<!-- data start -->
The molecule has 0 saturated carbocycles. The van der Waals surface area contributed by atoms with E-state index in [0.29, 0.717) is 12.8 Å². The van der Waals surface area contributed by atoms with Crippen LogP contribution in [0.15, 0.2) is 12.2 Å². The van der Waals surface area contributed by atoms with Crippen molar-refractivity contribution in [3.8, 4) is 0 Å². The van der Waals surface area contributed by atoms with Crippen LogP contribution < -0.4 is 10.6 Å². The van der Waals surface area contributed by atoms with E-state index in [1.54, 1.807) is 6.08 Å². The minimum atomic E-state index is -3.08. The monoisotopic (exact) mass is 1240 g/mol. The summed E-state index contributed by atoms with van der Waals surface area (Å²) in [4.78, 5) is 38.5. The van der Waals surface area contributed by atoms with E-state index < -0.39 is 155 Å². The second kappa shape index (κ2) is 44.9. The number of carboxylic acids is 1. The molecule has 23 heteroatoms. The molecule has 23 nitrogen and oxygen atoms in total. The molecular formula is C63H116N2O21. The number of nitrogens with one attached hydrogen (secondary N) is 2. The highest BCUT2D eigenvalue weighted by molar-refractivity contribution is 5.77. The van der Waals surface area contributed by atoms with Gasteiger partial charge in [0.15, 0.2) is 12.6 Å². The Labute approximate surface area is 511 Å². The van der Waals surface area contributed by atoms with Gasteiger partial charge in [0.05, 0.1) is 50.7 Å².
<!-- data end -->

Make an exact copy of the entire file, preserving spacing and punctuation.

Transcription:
The molecule has 0 saturated carbocycles. The van der Waals surface area contributed by atoms with E-state index in [0.29, 0.717) is 12.8 Å². The van der Waals surface area contributed by atoms with Crippen LogP contribution in [0.15, 0.2) is 12.2 Å². The van der Waals surface area contributed by atoms with Crippen molar-refractivity contribution in [3.8, 4) is 0 Å². The van der Waals surface area contributed by atoms with Crippen LogP contribution < -0.4 is 10.6 Å². The van der Waals surface area contributed by atoms with E-state index in [1.54, 1.807) is 6.08 Å². The minimum atomic E-state index is -3.08. The monoisotopic (exact) mass is 1240 g/mol. The summed E-state index contributed by atoms with van der Waals surface area (Å²) in [4.78, 5) is 38.5. The van der Waals surface area contributed by atoms with E-state index < -0.39 is 155 Å². The second kappa shape index (κ2) is 44.9. The number of carboxylic acids is 1. The molecule has 23 heteroatoms. The molecule has 23 nitrogen and oxygen atoms in total. The molecular formula is C63H116N2O21. The number of nitrogens with one attached hydrogen (secondary N) is 2. The highest BCUT2D eigenvalue weighted by molar-refractivity contribution is 5.77. The van der Waals surface area contributed by atoms with Gasteiger partial charge in [0.15, 0.2) is 12.6 Å². The Labute approximate surface area is 511 Å². The van der Waals surface area contributed by atoms with Gasteiger partial charge in [0.05, 0.1) is 50.7 Å².